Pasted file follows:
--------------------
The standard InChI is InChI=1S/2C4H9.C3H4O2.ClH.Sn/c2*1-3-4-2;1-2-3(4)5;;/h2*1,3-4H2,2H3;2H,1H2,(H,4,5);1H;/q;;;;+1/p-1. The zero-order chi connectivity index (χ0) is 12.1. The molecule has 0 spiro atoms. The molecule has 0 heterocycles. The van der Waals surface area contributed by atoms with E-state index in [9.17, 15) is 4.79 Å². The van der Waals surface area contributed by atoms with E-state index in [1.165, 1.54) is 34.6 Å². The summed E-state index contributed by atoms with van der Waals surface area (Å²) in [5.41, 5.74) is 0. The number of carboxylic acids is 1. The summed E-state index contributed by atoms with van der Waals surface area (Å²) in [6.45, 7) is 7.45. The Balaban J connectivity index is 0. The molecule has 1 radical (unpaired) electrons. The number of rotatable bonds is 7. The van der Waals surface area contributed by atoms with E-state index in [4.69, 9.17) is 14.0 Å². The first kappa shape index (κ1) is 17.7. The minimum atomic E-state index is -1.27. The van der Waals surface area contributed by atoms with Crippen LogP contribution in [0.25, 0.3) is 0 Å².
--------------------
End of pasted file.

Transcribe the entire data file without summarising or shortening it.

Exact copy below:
The standard InChI is InChI=1S/2C4H9.C3H4O2.ClH.Sn/c2*1-3-4-2;1-2-3(4)5;;/h2*1,3-4H2,2H3;2H,1H2,(H,4,5);1H;/q;;;;+1/p-1. The zero-order chi connectivity index (χ0) is 12.1. The molecule has 0 spiro atoms. The molecule has 0 heterocycles. The van der Waals surface area contributed by atoms with E-state index in [9.17, 15) is 4.79 Å². The van der Waals surface area contributed by atoms with E-state index in [1.165, 1.54) is 34.6 Å². The summed E-state index contributed by atoms with van der Waals surface area (Å²) in [5.41, 5.74) is 0. The number of carboxylic acids is 1. The summed E-state index contributed by atoms with van der Waals surface area (Å²) in [6.45, 7) is 7.45. The Balaban J connectivity index is 0. The molecule has 1 radical (unpaired) electrons. The number of rotatable bonds is 7. The van der Waals surface area contributed by atoms with E-state index in [4.69, 9.17) is 14.0 Å². The first kappa shape index (κ1) is 17.7. The minimum atomic E-state index is -1.27. The van der Waals surface area contributed by atoms with Crippen LogP contribution in [0.25, 0.3) is 0 Å².